Wednesday, December 31, 2003

Soldiers Now Denied Their Freedom To Leave

Long standing soldiers serving in the US military are being prevented from retiring. These are called "stop-loss" orders issued to prevent a "hemorrhage of personnel". According to this Washington Post article approximately 40,000 soldiers, 16,000 of these National Guard and reservists, while being eligible for retirement have been prevented from leaving. Hundreds more in the Air Force, Navy and Marines have experienced the same fate.

By prohibiting soldiers and officers from leaving the service at retirement or the expiration of their contracts, military leaders have breached the Army's manpower limit of 480,000 troops, a ceiling set by Congress. In testimony before the Senate Armed Services Committee last month, Gen. Peter Schoomaker, the Army chief of staff, disclosed that the number of active-duty soldiers has crept over the congressionally authorized maximum by 20,000 and now registered 500,000 as a result of stop-loss orders.

Congress approved the authority for what became known as stop-loss orders after the Vietnam war. But the authority was not used until the buildup of the Persian Gulf War in 1990 when Richard B Cheney, then secretary of defense, allowed the military services to bar most retirements and prolong enlistments indefinately. In the past two years, the Army alone as announced 11 stop-loss orders -- an average of one every 9 or 10 weeks.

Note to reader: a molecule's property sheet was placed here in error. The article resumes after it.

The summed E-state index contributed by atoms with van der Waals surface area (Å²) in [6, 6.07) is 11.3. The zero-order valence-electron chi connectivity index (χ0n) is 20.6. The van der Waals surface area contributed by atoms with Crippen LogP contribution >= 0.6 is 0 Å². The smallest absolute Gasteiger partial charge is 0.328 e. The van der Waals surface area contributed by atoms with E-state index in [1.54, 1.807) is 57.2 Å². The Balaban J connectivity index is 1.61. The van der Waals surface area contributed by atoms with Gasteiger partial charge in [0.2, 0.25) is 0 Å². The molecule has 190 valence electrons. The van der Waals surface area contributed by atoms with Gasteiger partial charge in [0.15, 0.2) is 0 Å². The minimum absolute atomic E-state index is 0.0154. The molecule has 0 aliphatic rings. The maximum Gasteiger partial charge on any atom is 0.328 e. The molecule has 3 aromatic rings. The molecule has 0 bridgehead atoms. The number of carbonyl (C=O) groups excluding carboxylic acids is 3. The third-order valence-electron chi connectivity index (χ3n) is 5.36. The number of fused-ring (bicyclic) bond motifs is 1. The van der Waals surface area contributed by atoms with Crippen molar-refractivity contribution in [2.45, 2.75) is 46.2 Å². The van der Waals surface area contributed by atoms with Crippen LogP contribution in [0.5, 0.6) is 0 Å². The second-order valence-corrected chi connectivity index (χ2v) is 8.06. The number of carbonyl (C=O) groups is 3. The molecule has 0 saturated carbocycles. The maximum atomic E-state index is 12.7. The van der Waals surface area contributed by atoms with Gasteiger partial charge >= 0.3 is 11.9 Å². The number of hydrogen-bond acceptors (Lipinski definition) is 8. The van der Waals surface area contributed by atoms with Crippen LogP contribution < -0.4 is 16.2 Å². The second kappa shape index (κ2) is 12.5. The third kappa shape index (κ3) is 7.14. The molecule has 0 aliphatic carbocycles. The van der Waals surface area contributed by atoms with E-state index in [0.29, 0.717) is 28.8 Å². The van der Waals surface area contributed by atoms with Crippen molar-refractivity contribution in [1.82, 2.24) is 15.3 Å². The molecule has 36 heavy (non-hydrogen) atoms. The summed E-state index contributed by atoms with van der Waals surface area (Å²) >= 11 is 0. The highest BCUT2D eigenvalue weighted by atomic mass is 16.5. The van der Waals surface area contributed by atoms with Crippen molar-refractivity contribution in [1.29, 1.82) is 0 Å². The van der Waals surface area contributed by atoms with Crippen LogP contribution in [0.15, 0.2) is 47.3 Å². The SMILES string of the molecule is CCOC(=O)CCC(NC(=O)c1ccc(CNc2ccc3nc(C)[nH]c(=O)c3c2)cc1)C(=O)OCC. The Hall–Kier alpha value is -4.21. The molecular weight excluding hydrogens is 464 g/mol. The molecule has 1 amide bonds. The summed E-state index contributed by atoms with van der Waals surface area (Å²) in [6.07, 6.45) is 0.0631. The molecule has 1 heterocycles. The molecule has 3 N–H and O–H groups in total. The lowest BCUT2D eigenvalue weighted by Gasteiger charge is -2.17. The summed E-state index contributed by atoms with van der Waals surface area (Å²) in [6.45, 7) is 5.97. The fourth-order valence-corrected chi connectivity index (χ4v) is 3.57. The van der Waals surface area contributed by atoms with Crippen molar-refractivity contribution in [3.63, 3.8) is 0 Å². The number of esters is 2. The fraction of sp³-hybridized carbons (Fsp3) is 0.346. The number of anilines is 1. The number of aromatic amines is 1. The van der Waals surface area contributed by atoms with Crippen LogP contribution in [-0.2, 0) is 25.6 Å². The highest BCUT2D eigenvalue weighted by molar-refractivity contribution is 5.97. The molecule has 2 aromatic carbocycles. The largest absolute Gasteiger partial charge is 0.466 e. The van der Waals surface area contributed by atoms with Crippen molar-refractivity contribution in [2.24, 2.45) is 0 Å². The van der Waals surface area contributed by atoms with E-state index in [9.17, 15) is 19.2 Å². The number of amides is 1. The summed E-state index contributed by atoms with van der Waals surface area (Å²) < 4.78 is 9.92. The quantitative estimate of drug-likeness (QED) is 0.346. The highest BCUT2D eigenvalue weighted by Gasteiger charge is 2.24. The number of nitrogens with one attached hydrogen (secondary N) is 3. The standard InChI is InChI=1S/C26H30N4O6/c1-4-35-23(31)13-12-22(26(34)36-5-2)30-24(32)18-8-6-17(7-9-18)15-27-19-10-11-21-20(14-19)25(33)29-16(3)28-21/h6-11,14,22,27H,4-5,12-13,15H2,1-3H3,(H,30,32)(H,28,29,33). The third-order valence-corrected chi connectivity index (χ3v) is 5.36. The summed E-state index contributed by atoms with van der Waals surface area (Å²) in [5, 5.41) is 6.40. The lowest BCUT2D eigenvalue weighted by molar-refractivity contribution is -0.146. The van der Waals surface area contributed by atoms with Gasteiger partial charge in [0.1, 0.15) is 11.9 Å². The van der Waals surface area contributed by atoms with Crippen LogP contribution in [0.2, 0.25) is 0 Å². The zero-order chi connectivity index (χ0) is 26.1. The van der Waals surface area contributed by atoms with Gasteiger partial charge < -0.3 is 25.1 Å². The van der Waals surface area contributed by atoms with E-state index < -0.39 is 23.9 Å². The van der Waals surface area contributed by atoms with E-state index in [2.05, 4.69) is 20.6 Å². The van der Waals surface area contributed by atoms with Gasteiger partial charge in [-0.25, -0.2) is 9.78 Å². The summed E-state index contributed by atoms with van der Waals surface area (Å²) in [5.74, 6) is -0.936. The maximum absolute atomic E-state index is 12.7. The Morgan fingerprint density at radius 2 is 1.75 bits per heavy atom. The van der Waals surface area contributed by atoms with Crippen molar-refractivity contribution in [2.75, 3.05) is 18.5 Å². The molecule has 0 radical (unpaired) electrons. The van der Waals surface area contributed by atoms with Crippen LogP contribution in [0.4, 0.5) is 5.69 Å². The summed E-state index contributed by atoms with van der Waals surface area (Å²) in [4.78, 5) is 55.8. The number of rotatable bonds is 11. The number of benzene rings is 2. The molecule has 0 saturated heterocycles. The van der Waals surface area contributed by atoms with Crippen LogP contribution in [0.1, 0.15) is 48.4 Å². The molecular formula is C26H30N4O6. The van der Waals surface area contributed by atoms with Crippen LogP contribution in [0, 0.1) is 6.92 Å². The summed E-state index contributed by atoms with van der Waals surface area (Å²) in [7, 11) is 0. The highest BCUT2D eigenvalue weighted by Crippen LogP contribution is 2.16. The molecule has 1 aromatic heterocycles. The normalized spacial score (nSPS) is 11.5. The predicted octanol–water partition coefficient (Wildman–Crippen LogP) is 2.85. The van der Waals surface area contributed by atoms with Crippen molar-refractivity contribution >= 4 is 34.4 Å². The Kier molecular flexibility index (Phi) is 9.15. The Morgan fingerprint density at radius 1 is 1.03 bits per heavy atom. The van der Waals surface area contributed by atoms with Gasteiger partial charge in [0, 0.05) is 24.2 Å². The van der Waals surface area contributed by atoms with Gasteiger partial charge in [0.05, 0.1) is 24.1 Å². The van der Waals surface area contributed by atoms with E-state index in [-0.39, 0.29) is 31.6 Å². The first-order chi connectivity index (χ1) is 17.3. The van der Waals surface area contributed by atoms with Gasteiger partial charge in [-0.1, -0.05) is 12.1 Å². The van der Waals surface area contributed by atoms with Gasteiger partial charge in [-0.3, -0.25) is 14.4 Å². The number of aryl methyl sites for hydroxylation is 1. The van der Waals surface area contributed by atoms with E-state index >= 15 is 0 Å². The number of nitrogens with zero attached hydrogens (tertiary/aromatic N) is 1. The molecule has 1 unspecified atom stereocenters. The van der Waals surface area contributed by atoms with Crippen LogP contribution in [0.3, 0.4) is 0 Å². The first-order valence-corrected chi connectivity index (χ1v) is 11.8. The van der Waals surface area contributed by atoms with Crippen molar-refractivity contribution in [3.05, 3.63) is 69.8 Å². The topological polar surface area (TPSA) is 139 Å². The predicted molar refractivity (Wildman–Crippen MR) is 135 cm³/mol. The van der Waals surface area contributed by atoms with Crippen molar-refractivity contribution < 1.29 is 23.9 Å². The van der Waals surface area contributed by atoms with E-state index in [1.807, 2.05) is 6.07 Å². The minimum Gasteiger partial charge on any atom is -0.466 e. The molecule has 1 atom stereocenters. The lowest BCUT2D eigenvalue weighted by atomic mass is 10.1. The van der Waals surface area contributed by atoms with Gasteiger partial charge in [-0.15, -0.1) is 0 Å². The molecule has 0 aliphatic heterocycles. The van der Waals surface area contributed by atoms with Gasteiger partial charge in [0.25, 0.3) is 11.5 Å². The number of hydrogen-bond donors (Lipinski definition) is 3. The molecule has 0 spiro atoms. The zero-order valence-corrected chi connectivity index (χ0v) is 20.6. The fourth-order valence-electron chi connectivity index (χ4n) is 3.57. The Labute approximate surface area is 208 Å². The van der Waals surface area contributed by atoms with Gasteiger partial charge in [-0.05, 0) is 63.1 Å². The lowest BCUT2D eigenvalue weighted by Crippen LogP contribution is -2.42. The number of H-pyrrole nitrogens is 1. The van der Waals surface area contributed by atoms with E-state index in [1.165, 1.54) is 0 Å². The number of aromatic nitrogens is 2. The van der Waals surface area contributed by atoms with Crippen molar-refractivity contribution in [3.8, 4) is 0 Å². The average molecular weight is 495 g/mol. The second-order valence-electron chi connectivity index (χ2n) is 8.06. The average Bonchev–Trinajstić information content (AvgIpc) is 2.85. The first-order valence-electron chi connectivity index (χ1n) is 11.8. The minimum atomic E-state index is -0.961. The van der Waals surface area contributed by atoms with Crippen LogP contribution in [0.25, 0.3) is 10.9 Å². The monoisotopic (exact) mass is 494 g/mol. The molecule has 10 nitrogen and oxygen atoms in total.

The military response to griping about stop-loss is bluntly unsympathetic. "We're all soldiers. We go where were told," said Maj. Steve Stover, an Army spokesman. "Fair has nothing to do with it."

US Ignores the Terrorist Threat Within

A Texan man pleaded guilty to possession of a weapon of mass destruction last month but the case received no coverage by the national media. Yet it was described as "at the very top of all domestic terrorist arrests in the past 20 years in terms of lethality of the arsenal". The man was also in possession of a mound of white-supremacist and antigovernment literature.

The fact is, the number of domestic terrorist acts in the past five years far outweighs the number of international acts, says Mark Pitcavage of the fact-finding department at the Anti-Defamation League. "We do have home-grown hate in the United States, people who are just as ill-disposed to the American government as any international terrorist group," he says.

Levitas [author of "The Terrorist Next Door: The Militia Movement and the Radical Right."] estimates that there are approximately 25,000 right-wing extremist members and activists and some 250,000 sympathizers. The Southern Poverty Law Center counted 708 hate groups in 2002.

While Mr. Pitcavage was surprised the Krar case did not receive more attention ... [h]e points to a case he calls one of "the major terrorist plots of the 1990s" in which militia from around the country converged in central Texas allegedly to attack a military base. They were arrested at a campground near Fort Hood on the morning of July 4, 1997, with a large collection of weapons and explosives. "There was virtually no media coverage of that incident either," says Pitcavage.

When Does Reconstruction Start?

Peace protesters all over the world knew before the war started, that an American led invasion of Iraq would result in human tradgedy caused by blind greed. Now, more than 9 months since the "war" ended, basic infrastructure is still laying in ruins, people go without basic services like electricity, water and medical supplies, and there is little being done that doesn't advance the US/British occuptation agenda. Even Saddam Hussein was able to get basic infrastructure back up and running within 3 months of the first gulf war. So what gives?